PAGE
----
Updated: Sep 6
Create, Transform and Grow
Many of us reach that point in our lives when we simply don’t want to work for or report to another person. I got there late; many of my friends got there much earlier.
Regardless of timing, creating a business needs an idea, strategy and a business model, marketing and selling. To further develop the business, it needs to be progressively transformed looking to pivot (incrementally innovate) or shift (disruptively innovate) around adjusting or changing cost drivers and revenue dynamics. To grow the business, you need to have an idea of what our endgame is, know how to scale and how to finance.
It’s Like Developing a Garden
It’s a little like developing a ‘show’ garden: setting out with creative planning; transformation through adding different garden structures, plant species and planting; and encouraging growth through pruning and feeding.
There are three main factors in business creation: the big idea; strategy and modelling; and marketing and selling.
All businesses start with what we like to call ‘the big idea’. This initial idea may not be significant in comparison with any other company, but it’s your idea, you thought of it.
With an idea in hand you need to work out your strategy and business model. Your strategic challenge relates to your idea, which should solve a problem for someone or something. From here, you need to understand the competitive position of your business relative to the industry or service sector where it sits. Understanding your location enables you to develop your initial strategy, which provides the foundation for your first business model (the revenue dynamics and cost drivers of your business). Then it’s on to implementing strategy and monitoring results. The rests might lead you to reconsider the other elements of the strategy ‘mix’ we’ve just outlined; indeed, these are hints at aspects of the transform and grow phases of our primary model.
With the idea and strategy set, it’s on to the core skill sets of marketing and selling. At the centre of this sits the customer. How you attract, engage and delight them determines their transformation from strangers to prospects to customers and hopefully promoters of your product or services. That transformation is a function of education and communication.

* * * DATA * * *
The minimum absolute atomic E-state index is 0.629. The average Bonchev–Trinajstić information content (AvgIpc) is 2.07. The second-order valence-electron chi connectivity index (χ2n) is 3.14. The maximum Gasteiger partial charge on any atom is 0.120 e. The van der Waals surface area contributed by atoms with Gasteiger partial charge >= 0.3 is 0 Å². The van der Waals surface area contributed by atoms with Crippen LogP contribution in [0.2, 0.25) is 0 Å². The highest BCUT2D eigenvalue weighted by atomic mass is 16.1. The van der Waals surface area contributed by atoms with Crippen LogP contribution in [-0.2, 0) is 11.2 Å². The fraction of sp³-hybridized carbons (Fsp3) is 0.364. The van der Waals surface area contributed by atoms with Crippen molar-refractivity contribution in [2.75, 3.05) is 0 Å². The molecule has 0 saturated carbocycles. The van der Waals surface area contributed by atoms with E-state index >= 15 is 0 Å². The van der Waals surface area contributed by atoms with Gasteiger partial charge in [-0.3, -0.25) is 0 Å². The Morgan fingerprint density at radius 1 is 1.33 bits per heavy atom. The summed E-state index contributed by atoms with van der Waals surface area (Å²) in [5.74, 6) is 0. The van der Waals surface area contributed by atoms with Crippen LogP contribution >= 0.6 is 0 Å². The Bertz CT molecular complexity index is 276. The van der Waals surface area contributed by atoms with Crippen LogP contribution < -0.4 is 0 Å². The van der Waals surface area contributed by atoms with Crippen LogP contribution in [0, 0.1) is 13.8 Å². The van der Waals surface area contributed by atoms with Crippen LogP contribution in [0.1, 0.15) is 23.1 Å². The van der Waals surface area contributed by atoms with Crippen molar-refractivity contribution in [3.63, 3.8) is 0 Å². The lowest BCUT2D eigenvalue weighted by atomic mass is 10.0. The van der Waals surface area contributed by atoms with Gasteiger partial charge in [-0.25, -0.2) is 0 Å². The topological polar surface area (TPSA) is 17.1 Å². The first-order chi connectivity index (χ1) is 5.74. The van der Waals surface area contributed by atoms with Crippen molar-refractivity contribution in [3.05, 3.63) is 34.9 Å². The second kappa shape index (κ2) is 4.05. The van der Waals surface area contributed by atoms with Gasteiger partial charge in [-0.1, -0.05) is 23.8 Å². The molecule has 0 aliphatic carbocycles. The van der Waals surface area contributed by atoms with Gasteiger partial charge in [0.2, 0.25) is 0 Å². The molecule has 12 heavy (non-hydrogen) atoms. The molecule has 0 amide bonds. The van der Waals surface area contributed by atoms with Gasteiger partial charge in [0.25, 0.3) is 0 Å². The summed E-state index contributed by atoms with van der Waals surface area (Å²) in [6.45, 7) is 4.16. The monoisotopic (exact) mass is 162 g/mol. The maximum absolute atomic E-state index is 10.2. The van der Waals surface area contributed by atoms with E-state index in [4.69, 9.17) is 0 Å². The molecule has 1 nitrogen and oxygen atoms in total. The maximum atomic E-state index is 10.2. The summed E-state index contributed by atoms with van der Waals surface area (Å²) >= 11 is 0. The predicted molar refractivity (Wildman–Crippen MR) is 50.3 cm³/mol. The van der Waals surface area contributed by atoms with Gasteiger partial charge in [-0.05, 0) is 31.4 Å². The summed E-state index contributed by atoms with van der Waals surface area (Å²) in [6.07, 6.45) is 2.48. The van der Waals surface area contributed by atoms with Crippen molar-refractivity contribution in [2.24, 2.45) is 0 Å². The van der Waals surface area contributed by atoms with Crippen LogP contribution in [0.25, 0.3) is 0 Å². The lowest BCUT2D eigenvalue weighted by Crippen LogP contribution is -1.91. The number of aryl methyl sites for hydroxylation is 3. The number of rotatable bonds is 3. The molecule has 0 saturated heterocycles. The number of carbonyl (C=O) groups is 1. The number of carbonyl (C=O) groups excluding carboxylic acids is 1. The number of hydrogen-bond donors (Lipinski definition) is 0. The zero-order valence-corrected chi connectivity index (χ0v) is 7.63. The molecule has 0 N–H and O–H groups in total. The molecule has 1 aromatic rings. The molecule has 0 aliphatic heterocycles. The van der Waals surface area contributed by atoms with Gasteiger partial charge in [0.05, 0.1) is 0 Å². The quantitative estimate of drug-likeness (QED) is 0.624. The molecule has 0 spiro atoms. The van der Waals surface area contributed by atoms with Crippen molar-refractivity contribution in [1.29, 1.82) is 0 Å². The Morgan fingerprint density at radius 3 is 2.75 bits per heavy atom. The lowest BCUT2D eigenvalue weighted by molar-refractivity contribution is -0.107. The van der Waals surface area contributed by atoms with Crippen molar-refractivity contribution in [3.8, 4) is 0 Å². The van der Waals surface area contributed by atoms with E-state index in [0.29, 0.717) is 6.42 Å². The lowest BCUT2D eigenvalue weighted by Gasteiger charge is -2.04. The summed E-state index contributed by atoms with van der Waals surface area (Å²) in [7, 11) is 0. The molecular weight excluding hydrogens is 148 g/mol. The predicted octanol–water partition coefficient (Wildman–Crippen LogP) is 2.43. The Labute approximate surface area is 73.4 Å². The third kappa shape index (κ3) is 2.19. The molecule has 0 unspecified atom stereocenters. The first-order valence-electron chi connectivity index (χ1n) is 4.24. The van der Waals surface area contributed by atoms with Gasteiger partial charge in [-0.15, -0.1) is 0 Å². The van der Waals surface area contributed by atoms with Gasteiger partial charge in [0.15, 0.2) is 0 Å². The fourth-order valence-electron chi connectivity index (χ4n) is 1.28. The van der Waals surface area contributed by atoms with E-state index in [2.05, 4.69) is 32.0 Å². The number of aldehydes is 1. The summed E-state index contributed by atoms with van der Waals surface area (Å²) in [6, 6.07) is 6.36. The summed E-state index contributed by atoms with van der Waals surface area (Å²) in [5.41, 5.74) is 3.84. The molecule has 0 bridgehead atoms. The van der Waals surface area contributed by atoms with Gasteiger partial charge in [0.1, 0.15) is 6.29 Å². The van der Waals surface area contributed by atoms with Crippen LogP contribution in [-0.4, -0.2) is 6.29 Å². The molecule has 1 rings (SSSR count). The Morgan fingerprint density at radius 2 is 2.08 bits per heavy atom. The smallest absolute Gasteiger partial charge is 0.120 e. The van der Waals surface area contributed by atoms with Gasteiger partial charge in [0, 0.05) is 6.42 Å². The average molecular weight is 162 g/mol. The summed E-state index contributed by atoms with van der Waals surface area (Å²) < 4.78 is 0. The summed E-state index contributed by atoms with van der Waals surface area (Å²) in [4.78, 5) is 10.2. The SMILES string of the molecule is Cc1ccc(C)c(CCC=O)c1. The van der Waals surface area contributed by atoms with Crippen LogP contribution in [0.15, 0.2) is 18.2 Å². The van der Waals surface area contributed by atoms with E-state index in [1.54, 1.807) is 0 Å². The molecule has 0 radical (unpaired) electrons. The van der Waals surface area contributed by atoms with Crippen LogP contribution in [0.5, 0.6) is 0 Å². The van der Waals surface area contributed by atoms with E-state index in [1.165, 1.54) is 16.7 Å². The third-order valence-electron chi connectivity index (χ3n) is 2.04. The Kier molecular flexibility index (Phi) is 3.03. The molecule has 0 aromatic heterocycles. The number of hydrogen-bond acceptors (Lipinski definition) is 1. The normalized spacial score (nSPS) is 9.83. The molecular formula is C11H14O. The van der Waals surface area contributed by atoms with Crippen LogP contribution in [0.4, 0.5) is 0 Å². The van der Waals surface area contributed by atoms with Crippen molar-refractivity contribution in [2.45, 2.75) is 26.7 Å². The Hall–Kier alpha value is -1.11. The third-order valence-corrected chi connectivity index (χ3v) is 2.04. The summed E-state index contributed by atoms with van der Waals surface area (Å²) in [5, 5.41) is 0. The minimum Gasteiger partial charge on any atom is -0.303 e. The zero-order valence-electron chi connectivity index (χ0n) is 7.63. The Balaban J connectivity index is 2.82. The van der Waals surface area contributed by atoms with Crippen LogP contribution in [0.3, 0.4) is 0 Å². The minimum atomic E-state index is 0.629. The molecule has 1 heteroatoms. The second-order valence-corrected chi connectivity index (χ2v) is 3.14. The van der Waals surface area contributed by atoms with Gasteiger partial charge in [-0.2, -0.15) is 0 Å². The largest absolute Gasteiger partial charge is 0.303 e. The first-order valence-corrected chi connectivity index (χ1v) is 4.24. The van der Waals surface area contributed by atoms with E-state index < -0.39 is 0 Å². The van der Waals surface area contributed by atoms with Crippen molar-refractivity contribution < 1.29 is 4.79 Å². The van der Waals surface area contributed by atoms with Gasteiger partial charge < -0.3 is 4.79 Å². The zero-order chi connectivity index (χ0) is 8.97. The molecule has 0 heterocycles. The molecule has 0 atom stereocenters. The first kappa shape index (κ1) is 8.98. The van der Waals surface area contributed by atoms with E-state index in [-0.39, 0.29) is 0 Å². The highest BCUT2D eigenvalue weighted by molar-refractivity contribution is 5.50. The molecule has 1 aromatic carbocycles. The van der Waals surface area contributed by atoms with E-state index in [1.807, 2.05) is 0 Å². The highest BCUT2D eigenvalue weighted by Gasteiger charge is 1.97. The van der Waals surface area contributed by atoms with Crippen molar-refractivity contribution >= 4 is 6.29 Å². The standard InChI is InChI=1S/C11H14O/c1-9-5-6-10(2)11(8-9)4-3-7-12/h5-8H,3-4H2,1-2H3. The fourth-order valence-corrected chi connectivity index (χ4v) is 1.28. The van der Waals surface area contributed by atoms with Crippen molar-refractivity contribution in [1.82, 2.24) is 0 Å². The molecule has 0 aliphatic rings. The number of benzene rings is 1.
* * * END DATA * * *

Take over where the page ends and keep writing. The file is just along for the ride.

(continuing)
When executed well, these three sets of interconnected processes should enable you to unleash the start-up and early development of a business. The question is, what happens as the business matures, even a little?
Two well-known and very conventional factors sit at the heart of transforming your business as it matures: costs and revenue. How you treat those factors governs your success in pivoting your business or radically shifting it.
We think of costs and revenue not solely as accounting terms, although that’s important too. We think the best way to think of them is as two collective sets of building blocks out of which you construct your business model, which we refer to as cost drivers and revenue dynamics. Think of them as the gearbox that runs your business.
Cost drivers, the critical components of a business’s cost structure include:
resources and assets required to offer and deliver value provided to customers;
processes that transform resources and assets into value provided; and
partnerships through which processes that outsourced or acquired outside the business.
Revenue dynamics drive a business’s revenue streams and include:
customer segments, who you sell to;
the value provided, the product, service, or product or service bundles that give customers gain or reduce their pain;
communications, distributions, marketing or sales channels; and
how you manage segments through customer relationships.
Transforming your business means adjusting these blocks. What we’re looking to do is drive the revenue dynamics up and the costs drivers down, while understanding that there are lots of interconnections between the different blocks.
The integration of the building blocks determines what is called ‘value innovation’, the foundation of all successful businesses.
We think that growing a business has three main components: understanding what your endgame is; your approach to scaling; and the big one – finance.